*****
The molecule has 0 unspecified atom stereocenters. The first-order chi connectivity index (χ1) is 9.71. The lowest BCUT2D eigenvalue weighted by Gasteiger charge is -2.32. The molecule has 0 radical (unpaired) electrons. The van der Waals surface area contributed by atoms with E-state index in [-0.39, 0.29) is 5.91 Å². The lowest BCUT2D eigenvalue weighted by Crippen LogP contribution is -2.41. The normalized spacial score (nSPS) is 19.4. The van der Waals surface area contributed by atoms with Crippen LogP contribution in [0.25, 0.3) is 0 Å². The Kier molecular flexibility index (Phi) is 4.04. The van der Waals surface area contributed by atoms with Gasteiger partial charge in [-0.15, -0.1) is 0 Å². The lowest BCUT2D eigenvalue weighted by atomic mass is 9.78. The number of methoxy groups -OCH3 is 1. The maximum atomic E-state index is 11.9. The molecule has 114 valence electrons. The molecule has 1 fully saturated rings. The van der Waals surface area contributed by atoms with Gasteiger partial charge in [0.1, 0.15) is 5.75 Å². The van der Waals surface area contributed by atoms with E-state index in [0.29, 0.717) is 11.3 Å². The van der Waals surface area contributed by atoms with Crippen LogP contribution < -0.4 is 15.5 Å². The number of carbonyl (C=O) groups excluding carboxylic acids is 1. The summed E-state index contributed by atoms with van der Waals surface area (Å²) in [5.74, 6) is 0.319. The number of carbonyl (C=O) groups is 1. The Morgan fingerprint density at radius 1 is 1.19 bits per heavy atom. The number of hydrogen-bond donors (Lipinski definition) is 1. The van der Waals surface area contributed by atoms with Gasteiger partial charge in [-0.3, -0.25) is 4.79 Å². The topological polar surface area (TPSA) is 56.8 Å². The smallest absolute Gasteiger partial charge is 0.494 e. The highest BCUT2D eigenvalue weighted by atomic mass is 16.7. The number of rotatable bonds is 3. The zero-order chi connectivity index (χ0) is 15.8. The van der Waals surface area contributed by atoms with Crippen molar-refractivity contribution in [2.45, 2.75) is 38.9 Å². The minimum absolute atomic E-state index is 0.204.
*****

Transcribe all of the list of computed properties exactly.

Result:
The molecule has 0 unspecified atom stereocenters. The first-order chi connectivity index (χ1) is 9.71. The lowest BCUT2D eigenvalue weighted by Gasteiger charge is -2.32. The molecule has 0 radical (unpaired) electrons. The van der Waals surface area contributed by atoms with E-state index in [-0.39, 0.29) is 5.91 Å². The lowest BCUT2D eigenvalue weighted by Crippen LogP contribution is -2.41. The normalized spacial score (nSPS) is 19.4. The van der Waals surface area contributed by atoms with Crippen LogP contribution in [0.25, 0.3) is 0 Å². The Kier molecular flexibility index (Phi) is 4.04. The van der Waals surface area contributed by atoms with Gasteiger partial charge in [-0.15, -0.1) is 0 Å². The lowest BCUT2D eigenvalue weighted by atomic mass is 9.78. The number of methoxy groups -OCH3 is 1. The maximum atomic E-state index is 11.9. The molecule has 114 valence electrons. The molecule has 1 fully saturated rings. The van der Waals surface area contributed by atoms with Gasteiger partial charge in [0.1, 0.15) is 5.75 Å². The van der Waals surface area contributed by atoms with E-state index in [0.29, 0.717) is 11.3 Å². The van der Waals surface area contributed by atoms with Crippen LogP contribution < -0.4 is 15.5 Å². The number of carbonyl (C=O) groups excluding carboxylic acids is 1. The summed E-state index contributed by atoms with van der Waals surface area (Å²) in [5.74, 6) is 0.319. The number of carbonyl (C=O) groups is 1. The Morgan fingerprint density at radius 1 is 1.19 bits per heavy atom. The number of hydrogen-bond donors (Lipinski definition) is 1. The van der Waals surface area contributed by atoms with Gasteiger partial charge in [-0.3, -0.25) is 4.79 Å². The topological polar surface area (TPSA) is 56.8 Å². The smallest absolute Gasteiger partial charge is 0.494 e. The highest BCUT2D eigenvalue weighted by atomic mass is 16.7. The number of rotatable bonds is 3. The zero-order chi connectivity index (χ0) is 15.8. The van der Waals surface area contributed by atoms with Crippen molar-refractivity contribution in [2.45, 2.75) is 38.9 Å². The minimum absolute atomic E-state index is 0.204.